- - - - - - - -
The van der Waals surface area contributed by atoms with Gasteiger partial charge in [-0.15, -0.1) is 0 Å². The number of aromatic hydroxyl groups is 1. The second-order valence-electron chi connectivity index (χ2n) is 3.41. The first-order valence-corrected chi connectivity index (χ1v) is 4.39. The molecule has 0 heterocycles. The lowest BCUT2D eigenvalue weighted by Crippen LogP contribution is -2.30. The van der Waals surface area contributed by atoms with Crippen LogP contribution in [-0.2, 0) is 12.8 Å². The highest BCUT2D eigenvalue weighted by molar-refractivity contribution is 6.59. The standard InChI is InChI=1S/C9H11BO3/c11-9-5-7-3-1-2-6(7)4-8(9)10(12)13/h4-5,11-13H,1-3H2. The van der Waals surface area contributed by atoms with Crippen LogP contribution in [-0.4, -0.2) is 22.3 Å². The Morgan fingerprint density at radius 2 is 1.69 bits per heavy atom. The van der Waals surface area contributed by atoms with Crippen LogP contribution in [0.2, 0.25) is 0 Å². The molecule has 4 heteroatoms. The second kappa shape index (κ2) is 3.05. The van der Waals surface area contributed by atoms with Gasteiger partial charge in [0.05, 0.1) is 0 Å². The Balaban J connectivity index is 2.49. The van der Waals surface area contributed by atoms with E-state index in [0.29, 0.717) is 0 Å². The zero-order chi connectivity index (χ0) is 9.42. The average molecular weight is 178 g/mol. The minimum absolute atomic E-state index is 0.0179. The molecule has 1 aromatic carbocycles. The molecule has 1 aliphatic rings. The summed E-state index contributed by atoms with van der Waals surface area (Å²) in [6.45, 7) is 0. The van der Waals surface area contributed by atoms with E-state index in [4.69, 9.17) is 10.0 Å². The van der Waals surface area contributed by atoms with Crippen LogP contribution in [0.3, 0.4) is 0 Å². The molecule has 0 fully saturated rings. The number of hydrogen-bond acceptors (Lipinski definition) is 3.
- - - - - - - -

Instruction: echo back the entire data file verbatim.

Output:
The van der Waals surface area contributed by atoms with Gasteiger partial charge in [-0.15, -0.1) is 0 Å². The number of aromatic hydroxyl groups is 1. The second-order valence-electron chi connectivity index (χ2n) is 3.41. The first-order valence-corrected chi connectivity index (χ1v) is 4.39. The molecule has 0 heterocycles. The lowest BCUT2D eigenvalue weighted by Crippen LogP contribution is -2.30. The van der Waals surface area contributed by atoms with Crippen LogP contribution in [-0.2, 0) is 12.8 Å². The highest BCUT2D eigenvalue weighted by molar-refractivity contribution is 6.59. The standard InChI is InChI=1S/C9H11BO3/c11-9-5-7-3-1-2-6(7)4-8(9)10(12)13/h4-5,11-13H,1-3H2. The van der Waals surface area contributed by atoms with Crippen LogP contribution in [-0.4, -0.2) is 22.3 Å². The Morgan fingerprint density at radius 2 is 1.69 bits per heavy atom. The van der Waals surface area contributed by atoms with Crippen LogP contribution in [0.2, 0.25) is 0 Å². The molecule has 4 heteroatoms. The second kappa shape index (κ2) is 3.05. The van der Waals surface area contributed by atoms with Gasteiger partial charge in [0.05, 0.1) is 0 Å². The Balaban J connectivity index is 2.49. The van der Waals surface area contributed by atoms with E-state index in [0.29, 0.717) is 0 Å². The zero-order chi connectivity index (χ0) is 9.42. The average molecular weight is 178 g/mol. The minimum absolute atomic E-state index is 0.0179. The molecule has 1 aromatic carbocycles. The molecule has 1 aliphatic rings. The summed E-state index contributed by atoms with van der Waals surface area (Å²) in [6.45, 7) is 0. The van der Waals surface area contributed by atoms with E-state index in [4.69, 9.17) is 10.0 Å². The van der Waals surface area contributed by atoms with Crippen LogP contribution in [0.3, 0.4) is 0 Å². The molecule has 0 fully saturated rings. The number of hydrogen-bond acceptors (Lipinski definition) is 3.